LeeMarie is a copywriter and content marketing specialist in Boston, Massachusetts. When she’s not meticulously wordsmithing, she can be found teaching as a certified yoga instructor, exploring her own yoga practice, traveling the world, laughing, drinking coffee or eating something delicious.
Yoga sleep tips MINDBODY
Wellness
Published Wednesday Sep 18, 2019 by Amber Scriven

4 Yoga Poses for a Better Night’s Sleep

Yoga
Personal Growth
Expert Advice

We’ve all had sleepless nights. It’s the worst! Watching the wee hours of morning tick away. Wishing we could slip into a restful sleep before our alarm goes off . The frustrating feeling of knowing exactly how many minutes there are before you need to be up. Then, struggling through a heavy relentless morning filled with self-medicating coffee runs, and a tired, snappy version of yourself dragging through the day. 

There’s no one miracle cure for insomnia because there are so many reasons for not being able to sleep. Many people, however, find relief by curbing stress right before bed. One way to do that is with a few choice yoga stretches that mellow you out by encouraging your Parasympathetic Nervous System (PNS) to ignite your bodies “rest and digest” cycles. This is the opposite of the “fight or flight” system that helps you race away from oncoming tigers, or other more urban “dangers.”  

Here are a few shapes that calm the nervous system and decrease adrenaline in the body to help you rest and ultimately sleep better. 
 

Legs-Up-the-Wall

This is a super simple way to relax right before bed, or even from the comfort of your bed. Pushing your legs up the wall helps move the lymph and blood out of your feet using gravity, this, in turn, means your heart doesn’t need to work as hard to pump it back up. Thus, things get a little quieter in your cardiovascular system helping to soothe your body into a sense of softness.

1
Legs-Up-the-Wall

This is a super simple way to relax right before bed, or even from the comfort of your bed. Pushing your legs up the wall helps move the lymph and blood out of your feet using gravity, this, in turn, means your heart doesn’t need to work as hard to pump it back up. Thus, things get a little quieter in your cardiovascular system helping to soothe your body into a sense of softness.

Supported Bridge (Setu Bandha Sarvangasana)

This shape uses the same idea as Legs-Up-the-Wall. It calms by inverting your hips above your heart, but it also stretches your neck and chest open for tension relief. The muscles can open and let go of anything they are holding onto. It also opens your lungs and diaphragm, which allows you to breathe more deeply, and that oxygen is a calmant.

2
Supported Bridge (Setu Bandha Sarvangasana)

This shape uses the same idea as Legs-Up-the-Wall. It calms by inverting your hips above your heart, but it also stretches your neck and chest open for tension relief. The muscles can open and let go of anything they are holding onto. It also opens your lungs and diaphragm, which allows you to breathe more deeply, and that oxygen is a calmant.

Child’s Pose (Balasana)

Folding forward in Child’s Pose works a little differently. It still opens the lungs (from the upper back), but it requires you to turn inwards. You could bring your hands by your sides for a more restorative version of the shape, and resting your head to one side or the other is often more comfortable. Alternatively, try resting your forehead on a block or the floor, and use that surface to massage the space between your eyebrows. This triggers an acupressure point between your eyebrows that stimulates the pineal gland to encourage a melatonin response. Melatonin is the hormone our bodies produce when it gets dark that tells us to go to sleep!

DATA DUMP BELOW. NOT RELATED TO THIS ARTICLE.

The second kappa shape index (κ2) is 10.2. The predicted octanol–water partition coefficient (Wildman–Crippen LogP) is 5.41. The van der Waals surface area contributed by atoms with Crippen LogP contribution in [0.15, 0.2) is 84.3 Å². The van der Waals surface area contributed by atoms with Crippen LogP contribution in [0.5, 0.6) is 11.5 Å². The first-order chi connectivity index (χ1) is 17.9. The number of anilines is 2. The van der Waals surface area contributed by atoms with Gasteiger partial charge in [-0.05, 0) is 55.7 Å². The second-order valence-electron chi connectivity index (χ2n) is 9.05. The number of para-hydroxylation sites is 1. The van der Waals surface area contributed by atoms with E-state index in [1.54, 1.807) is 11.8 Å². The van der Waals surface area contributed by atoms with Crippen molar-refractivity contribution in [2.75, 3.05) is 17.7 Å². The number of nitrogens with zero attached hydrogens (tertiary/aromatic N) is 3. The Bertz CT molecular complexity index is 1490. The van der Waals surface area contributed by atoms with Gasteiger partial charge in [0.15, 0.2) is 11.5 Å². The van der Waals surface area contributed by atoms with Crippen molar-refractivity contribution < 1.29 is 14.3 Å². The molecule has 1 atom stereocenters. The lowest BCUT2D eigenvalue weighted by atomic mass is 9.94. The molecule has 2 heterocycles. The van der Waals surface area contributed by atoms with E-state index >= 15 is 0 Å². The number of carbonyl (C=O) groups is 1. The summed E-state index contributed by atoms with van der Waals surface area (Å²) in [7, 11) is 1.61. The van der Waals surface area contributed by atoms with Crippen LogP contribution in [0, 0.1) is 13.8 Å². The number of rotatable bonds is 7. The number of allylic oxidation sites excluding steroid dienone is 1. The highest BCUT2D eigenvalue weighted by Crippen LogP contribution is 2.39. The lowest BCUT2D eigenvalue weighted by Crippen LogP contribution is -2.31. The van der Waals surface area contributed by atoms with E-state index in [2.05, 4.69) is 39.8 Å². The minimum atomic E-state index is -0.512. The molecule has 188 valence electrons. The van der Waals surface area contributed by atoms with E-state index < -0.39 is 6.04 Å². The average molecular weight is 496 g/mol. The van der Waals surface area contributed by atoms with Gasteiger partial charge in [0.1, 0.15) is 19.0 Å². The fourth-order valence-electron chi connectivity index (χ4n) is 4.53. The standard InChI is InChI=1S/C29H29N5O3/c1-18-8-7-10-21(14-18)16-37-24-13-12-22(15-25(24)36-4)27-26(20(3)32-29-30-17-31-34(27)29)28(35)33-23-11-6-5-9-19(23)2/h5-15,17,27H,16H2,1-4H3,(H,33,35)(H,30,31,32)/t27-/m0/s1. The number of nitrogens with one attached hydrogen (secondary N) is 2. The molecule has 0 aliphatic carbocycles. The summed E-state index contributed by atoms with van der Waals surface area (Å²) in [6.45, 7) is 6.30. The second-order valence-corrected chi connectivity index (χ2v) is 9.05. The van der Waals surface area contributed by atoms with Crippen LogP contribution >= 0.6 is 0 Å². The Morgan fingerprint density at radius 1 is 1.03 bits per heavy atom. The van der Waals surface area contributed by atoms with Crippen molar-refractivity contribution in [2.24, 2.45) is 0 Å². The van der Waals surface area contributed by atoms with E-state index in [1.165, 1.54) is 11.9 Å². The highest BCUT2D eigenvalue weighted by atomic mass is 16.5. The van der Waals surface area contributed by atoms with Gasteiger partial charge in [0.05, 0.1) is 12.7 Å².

3
Child’s Pose (Balasana)

Folding forward in Child’s Pose works a little differently. It still opens the lungs (from the upper back), but it requires you to turn inwards. You could bring your hands by your sides for a more restorative version of the shape, and resting your head to one side or the other is often more comfortable. Alternatively, try resting your forehead on a block or the floor, and use that surface to massage the space between your eyebrows. This triggers an acupressure point between your eyebrows that stimulates the pineal gland to encourage a melatonin response. Melatonin is the hormone our bodies produce when it gets dark that tells us to go to sleep!

Reclined Bound Angle (Supta Baddha Konasana)

Use a couple pillows for this one! Pop one under your knees, one under your head or upper back, along your spine, and under your hands.Then, get ready to  fall asleep there. Let everything get heavy and drippy and start to think about that weighted sensation in your feet, slowly bring your attention up your body making each body part heavier and heavier as you go. This is a version of Yoga Nidra Meditation and it is extremely relaxing—but you must go slowly. 


So, there you have it! A few ideas from yoga, science, and acupressure to help you get some much-deserved ZZZ’s. 
 

4
Reclined Bound Angle (Supta Baddha Konasana)

Use a couple pillows for this one! Pop one under your knees, one under your head or upper back, along your spine, and under your hands.Then, get ready to  fall asleep there. Let everything get heavy and drippy and start to think about that weighted sensation in your feet, slowly bring your attention up your body making each body part heavier and heavier as you go. This is a version of Yoga Nidra Meditation and it is extremely relaxing—but you must go slowly. 


So, there you have it! A few ideas from yoga, science, and acupressure to help you get some much-deserved ZZZ’s. 
 

Amber Scriven Acupuncturist
Written by
Amber Scriven
Acupuncturist | Yoga Teacher
About the author
A busy acupuncturist, yoga teacher and trainer, Amber has actively worked in the wellness industry for over 10 years. For her, yoga is a form of health care that she uses alongside acupuncture in the form of retreats, injury rehabilitation, and pain relief. Amber is renowned for building emotional strength while cultivating physical health.